101. Despatch From the Embassy in Belgium to the Department of State 2

No. 1037

REF

  • Department’s CA–6309, February 17, 1956;3 Embassy’s despatch No. 439, October 18, 19554

SUBJECT

  • Embassy comments on paper entitled “Africa: Problems of United States Policy”

Summary

Determination of United States policy regarding dependent areas presents fewer immediate problems in the Congo than it does in such areas as North Africa, for the metropolitan government under its present policies is now giving and for some time may be capable of giving to the Congolese more than they demand. The predominant interests of the United States in its defense and economic arrangements with the Western European countries as well as its interest in seeing the dependent African peoples progress in an orderly fashion toward self-government can both be served in the Congo by acting through the metropolitan government. At least while present conditions prevail, this will not earn for the United States in the Congo the opprobrium of participation in “foreign oppression”.

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So far as can presently be seen, the Belgian and Congo economies are capable of bearing the burden of the development of the Congo at its present pace without grant or loan aid from the United States Government. Need for United States Government assistance is for the present limited to a modest technical assistance program and encouragement of American private investment. This estimate should, however, be reviewed from time to time as the Congo is entering a period of rapid and perhaps basic change due to the recent Belgian decision to accelerate the political education of the Congolese. Belgian capabilities may not always remain adequate to complete its self assigned task of helping the Congolese to reach a status where they can participate in their own administration. In view of the importance of the Congo to the United States as a prime source of critical raw materials, United States aid, if a need for it developed, would have a fairly high priority. Any American offers of assistance which may be made should take carefully into consideration the rather unusual sensitivities of the Belgians which are motivated by fears of losing the Congo and their suspicion that anti-colonialist tendencies might lead the United States to take positions undercutting them there.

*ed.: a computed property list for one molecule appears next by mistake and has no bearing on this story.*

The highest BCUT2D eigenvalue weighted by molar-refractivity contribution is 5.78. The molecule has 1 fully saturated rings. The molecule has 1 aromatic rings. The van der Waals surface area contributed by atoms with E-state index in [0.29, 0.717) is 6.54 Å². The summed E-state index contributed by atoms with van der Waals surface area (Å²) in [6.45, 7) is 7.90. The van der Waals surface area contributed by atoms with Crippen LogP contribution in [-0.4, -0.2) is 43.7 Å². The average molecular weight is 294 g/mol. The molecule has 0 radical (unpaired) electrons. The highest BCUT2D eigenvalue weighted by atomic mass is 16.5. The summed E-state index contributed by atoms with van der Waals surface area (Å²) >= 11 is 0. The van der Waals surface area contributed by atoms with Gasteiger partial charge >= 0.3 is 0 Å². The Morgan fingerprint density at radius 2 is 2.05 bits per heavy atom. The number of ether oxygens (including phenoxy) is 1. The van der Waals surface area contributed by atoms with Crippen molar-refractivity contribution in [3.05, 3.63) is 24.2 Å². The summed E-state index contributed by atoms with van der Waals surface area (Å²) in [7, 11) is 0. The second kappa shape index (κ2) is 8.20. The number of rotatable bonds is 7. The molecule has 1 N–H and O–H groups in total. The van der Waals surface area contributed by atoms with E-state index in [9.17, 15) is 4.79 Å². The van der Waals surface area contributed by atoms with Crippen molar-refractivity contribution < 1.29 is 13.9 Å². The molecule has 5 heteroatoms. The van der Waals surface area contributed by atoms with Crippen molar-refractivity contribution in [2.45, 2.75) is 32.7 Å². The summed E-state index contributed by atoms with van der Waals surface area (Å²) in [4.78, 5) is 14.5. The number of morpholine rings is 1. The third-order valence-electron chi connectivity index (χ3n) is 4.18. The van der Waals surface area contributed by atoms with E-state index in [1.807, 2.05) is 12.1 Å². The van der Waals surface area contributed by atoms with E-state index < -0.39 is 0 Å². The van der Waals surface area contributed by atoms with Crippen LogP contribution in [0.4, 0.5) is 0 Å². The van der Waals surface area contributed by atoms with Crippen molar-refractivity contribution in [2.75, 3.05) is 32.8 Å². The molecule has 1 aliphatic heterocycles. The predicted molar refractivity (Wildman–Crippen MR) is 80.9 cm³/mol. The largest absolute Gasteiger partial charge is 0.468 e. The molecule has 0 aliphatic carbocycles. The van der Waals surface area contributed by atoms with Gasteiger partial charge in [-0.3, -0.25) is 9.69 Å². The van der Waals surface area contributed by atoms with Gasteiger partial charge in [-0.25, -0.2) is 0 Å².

As regards the activities and numbers of United States Government personnel in the Congo, the size of the staffs is not so important as a continuation of the policy of assigning persons there who are highly adaptable to the sensitivities of the political situation as well as to the living conditions. It is recommended that USIA adopt the policy of assigning its officers to Leopoldville after they have had a tour of duty in Brussels where they can learn at first hand of the Belgian attitudes towards and sensitivities regarding the colony. The role USIS is playing in the Congo would not necessarily be facilitated in the Embassy’s opinion by increase in staff. Net progress cannot be achieved in the information field in the circumstances obtaining there unless the program enjoys the full confidence of the Belgian authorities and earning this confidence is necessarily a slow process. The United States should not put itself in the position of attempting a program which the Belgians might think would undermine them in the Congo. One means of avoiding such a development is to maintain close coordination with the appropriate Belgian authorities in our information program, insuring that they are kept informed of what we are trying to achieve. Congolese are not in general permitted to come to Belgian universities and for this reason the Belgians are now engaged in establishing university facilities in the Congo. For this reason, United States scholarships should not now be offered to Congolese Africans. End Summary

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[Here follows an exposition of the points summarized above.]

Frederick M. Alger, Jr.
  1. Source: Department of State, Central Files, 611.70/3–2156. Confidential. Sent also to Paris and Leopoldville.
  2. CA–6309 transmitted a paper entitled “Africa: Problems of United States Policy,” to various diplomatic posts and consular offices concerned with Africa. The paper was prepared in response to Vice President Nixon’s request for the Department’s views on Africa. (Ibid., 611.70/12–1756)
  3. Not printed. (Ibid., 120.1470/10–1855)